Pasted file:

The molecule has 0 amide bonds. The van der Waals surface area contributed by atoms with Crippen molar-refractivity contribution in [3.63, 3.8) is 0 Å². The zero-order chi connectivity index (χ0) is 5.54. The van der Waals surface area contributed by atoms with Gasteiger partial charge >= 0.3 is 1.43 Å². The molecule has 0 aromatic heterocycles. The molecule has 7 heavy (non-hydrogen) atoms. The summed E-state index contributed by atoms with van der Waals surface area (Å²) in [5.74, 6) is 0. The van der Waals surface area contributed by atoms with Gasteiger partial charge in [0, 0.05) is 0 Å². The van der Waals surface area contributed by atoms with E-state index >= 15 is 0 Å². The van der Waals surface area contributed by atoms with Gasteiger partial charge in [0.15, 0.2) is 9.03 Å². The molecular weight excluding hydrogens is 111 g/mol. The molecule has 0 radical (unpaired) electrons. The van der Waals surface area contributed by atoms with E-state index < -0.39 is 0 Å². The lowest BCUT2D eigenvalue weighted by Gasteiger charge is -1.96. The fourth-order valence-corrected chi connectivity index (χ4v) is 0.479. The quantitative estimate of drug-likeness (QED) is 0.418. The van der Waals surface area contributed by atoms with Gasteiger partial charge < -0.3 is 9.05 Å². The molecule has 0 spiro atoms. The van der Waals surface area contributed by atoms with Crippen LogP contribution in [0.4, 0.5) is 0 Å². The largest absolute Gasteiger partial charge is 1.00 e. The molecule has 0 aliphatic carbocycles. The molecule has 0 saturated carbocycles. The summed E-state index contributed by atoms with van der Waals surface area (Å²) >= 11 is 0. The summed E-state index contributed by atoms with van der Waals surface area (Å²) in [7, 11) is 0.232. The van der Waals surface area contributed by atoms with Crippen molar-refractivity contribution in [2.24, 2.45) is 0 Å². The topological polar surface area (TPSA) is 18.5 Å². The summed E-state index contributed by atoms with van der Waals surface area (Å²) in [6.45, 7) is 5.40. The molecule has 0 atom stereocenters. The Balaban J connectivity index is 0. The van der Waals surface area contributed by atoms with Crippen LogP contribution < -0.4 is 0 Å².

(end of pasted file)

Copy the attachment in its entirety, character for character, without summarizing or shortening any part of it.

The molecule has 0 amide bonds. The van der Waals surface area contributed by atoms with Crippen molar-refractivity contribution in [3.63, 3.8) is 0 Å². The zero-order chi connectivity index (χ0) is 5.54. The van der Waals surface area contributed by atoms with Gasteiger partial charge >= 0.3 is 1.43 Å². The molecule has 0 aromatic heterocycles. The molecule has 7 heavy (non-hydrogen) atoms. The summed E-state index contributed by atoms with van der Waals surface area (Å²) in [5.74, 6) is 0. The van der Waals surface area contributed by atoms with Gasteiger partial charge in [0, 0.05) is 0 Å². The van der Waals surface area contributed by atoms with E-state index >= 15 is 0 Å². The van der Waals surface area contributed by atoms with Gasteiger partial charge in [0.15, 0.2) is 9.03 Å². The molecular weight excluding hydrogens is 111 g/mol. The molecule has 0 radical (unpaired) electrons. The van der Waals surface area contributed by atoms with E-state index < -0.39 is 0 Å². The lowest BCUT2D eigenvalue weighted by Gasteiger charge is -1.96. The fourth-order valence-corrected chi connectivity index (χ4v) is 0.479. The quantitative estimate of drug-likeness (QED) is 0.418. The van der Waals surface area contributed by atoms with Gasteiger partial charge < -0.3 is 9.05 Å². The molecule has 0 spiro atoms. The van der Waals surface area contributed by atoms with Crippen LogP contribution in [0.4, 0.5) is 0 Å². The largest absolute Gasteiger partial charge is 1.00 e. The molecule has 0 aliphatic carbocycles. The molecule has 0 saturated carbocycles. The summed E-state index contributed by atoms with van der Waals surface area (Å²) >= 11 is 0. The summed E-state index contributed by atoms with van der Waals surface area (Å²) in [7, 11) is 0.232. The van der Waals surface area contributed by atoms with Crippen molar-refractivity contribution in [2.24, 2.45) is 0 Å². The topological polar surface area (TPSA) is 18.5 Å². The summed E-state index contributed by atoms with van der Waals surface area (Å²) in [6.45, 7) is 5.40. The molecule has 0 atom stereocenters. The Balaban J connectivity index is 0. The van der Waals surface area contributed by atoms with Crippen LogP contribution < -0.4 is 0 Å².